Group of Arizonans calls on Congress to stop passage of American Health Care Act

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Steve Gomez is the father of a little boy with a pre-existing condition. (Source: 3TV/CBS 5) Steve Gomez is the father of a little boy with a pre-existing condition. (Source: 3TV/CBS 5)
Anthony was born with a congenital heart condition called Transposition of the Great Arteries. That diagnosis came before Anthony was 2 days old. (Source: 3TV/CBS 5) Anthony was born with a congenital heart condition called Transposition of the Great Arteries. That diagnosis came before Anthony was 2 days old. (Source: 3TV/CBS 5)
PHOENIX (3TV/CBS 5) -

Despite objections by some Arizonans, the House on Thursday voted to repeal the Affordable Care Act in favor of the American Health Care Act and sent the measure to the Senate.

Jodi Liggett of Planned Parenthood Arizona is one of several who spoke to people gathered at the Capitol late Thursday morning calling on Congress to stop the repeal.

Liggett described the American Health Care Act (AHCA) as “the worst bill for women’s health in a generation.”

President Donald Trump and Vice President Mike Pence have a very different opinion about AHCA and hosted a news conference in the White House Rose Garden touting Thursday's victory and to “brag” about the plan.

[READ MORE: House OKs GOP health bill, a step toward Obamacare repeal]

Calling the House vote “the beginning of the end of Obamacare,” Pence said, “We’ve taken a historic first step to repeal and replace Obamacare and finally give the American people the kind of health care they deserve.”

Liggett does not see it that way.

“Specifically, it would defund Planned Parenthood,” she said shortly before the vote. “What this means is that it would block people with Medicaid from accessing preventive care at Planned Parenthood health centers, including birth control, cancer screenings and STD testing and treatment.

“This bill takes care away from 24 million Americans and that’s just wrong whether they come to Planned Parenthood or not,” she continued. “That’s just wrong. It will eliminate key protections that restrict insurance companies from charging people with pre-existing conditions and imposes unaffordable rates on the public.”

[WATCH: Entire news conference]

The issue of pre-existing conditions is a huge one, as Steve Gomez, the father of a little boy with a pre-existing condition, knows all too well.

His baby boy, Anthony, was born with a congenital heart condition called Transposition of the Great Arteries. That diagnosis came before Anthony was 2 days old. At 6 weeks, he underwent a successful heart transplant. But the damage had been done.

“Our routine is now his medication schedule and his cardiology follow-ups, which will be how he lives the rest of his life,” Gomez said. “This year alone, we are looking at possibly two more surgeries ….”

“Through all of this, we were fortunate enough to have employer-provided health coverage, but we have had to think about what we would have done or what we would need to do if we lost that coverage.”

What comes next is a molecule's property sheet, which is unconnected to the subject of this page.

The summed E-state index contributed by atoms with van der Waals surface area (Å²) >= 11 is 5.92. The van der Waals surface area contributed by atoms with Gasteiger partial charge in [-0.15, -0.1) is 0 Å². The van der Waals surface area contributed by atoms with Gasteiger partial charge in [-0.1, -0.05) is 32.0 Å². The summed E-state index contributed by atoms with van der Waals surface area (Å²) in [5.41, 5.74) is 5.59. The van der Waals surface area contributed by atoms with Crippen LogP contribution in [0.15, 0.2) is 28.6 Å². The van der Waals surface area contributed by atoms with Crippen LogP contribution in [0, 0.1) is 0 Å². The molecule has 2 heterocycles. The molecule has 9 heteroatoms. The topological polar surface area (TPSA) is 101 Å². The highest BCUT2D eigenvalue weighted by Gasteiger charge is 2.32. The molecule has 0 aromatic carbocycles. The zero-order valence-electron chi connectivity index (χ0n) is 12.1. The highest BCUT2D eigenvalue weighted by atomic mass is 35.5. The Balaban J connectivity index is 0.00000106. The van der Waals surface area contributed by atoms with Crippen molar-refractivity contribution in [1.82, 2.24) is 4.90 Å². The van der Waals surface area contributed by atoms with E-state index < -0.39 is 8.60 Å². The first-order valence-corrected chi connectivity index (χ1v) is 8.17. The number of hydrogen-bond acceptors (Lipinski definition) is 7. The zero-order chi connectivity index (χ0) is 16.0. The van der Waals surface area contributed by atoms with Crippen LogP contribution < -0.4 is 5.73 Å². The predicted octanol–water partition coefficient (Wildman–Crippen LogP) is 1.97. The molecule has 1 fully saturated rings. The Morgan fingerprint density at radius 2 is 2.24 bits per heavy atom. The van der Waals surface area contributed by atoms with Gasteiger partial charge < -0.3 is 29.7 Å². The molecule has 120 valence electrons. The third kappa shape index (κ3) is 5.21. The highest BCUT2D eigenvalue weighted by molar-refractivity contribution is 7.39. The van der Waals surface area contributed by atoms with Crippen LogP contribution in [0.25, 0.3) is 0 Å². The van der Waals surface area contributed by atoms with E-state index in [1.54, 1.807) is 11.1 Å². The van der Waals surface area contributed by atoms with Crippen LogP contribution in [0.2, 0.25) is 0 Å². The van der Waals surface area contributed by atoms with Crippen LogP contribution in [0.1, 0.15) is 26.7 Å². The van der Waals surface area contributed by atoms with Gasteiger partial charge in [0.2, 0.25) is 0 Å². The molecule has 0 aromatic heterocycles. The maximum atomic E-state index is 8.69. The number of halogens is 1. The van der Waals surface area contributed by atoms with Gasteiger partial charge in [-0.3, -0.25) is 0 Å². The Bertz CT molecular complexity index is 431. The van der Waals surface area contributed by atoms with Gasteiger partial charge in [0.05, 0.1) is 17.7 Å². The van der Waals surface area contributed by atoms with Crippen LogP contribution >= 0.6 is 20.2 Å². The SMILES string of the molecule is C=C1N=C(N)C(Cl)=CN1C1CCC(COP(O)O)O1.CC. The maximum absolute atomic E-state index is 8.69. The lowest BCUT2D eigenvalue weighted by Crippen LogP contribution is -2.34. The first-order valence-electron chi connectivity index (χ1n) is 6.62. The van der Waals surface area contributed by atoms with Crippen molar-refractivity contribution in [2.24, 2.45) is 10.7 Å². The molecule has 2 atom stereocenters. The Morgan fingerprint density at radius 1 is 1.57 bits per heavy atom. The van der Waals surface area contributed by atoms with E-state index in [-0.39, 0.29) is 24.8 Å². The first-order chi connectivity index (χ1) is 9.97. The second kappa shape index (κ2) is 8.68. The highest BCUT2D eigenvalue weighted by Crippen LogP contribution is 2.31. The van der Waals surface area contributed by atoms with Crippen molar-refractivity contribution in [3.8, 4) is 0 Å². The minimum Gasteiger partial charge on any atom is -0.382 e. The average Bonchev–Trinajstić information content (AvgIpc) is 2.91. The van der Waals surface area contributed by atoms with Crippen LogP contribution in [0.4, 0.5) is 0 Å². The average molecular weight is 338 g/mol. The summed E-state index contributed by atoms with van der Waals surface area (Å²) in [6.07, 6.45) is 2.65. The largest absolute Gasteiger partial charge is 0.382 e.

With a lifetime of doctor appointments, lab tests, medications, prosthetics and therapy ahead of Anthony, not to mention the probability of needing another heart transplant, his insurance coverage needs will certainly increase.

“Paying for this care out of pocket due to Anthony being excluded for a pre-existing condition or having met a lifetime or annual coverage limit is something would devastate our family and is a reality that many families must face when a job is lost or changed.”

Gomez noted what he called a “red flag” in the bill, explaining that there is an exemption written into it for members of Congress, their families and their staff.

“If this bill is so good, why won’t they accept the same coverage?” he asked. “If it’s so good for America, why can’t they be covered under it, as well?”

Gomez was clear that he does not believe the ACA is sustainable as it is, but he is firm in his belief that the AHCA is not the answer.

“To repeal the ACA with the AHCA or any other plan that does not include essential protections such as pre-existing conditions and eliminates coverage caps/limits does nothing short of condemn the chronically ill and their families ….”

Representative Martha McSally (AZ-02) voted in favor of AHCA.

"This is not a perfect bill, but it is better than a failed system," she said in a statement released after the House vote. "As this legislation has taken shape, I have tirelessly advocated for my constituents. I have voiced concerns, identified constructive improvements, prevented destructive additions, and ultimately secured victories for the vulnerable in our communities ...."

She also addressed the red flag Gomez pointed out. 

"I authored a measure preventing members of Congress from exempting themselves or their staff from the AHCA. Lawmakers are not above the law."

The bill now faces an uncertain fate in the Senate, where even GOP lawmakers say major changes are likely.

[READ: Dems to GOP after AHCA vote: 'Hey hey hey, goodbye']

The Associated Press contributed to this story.

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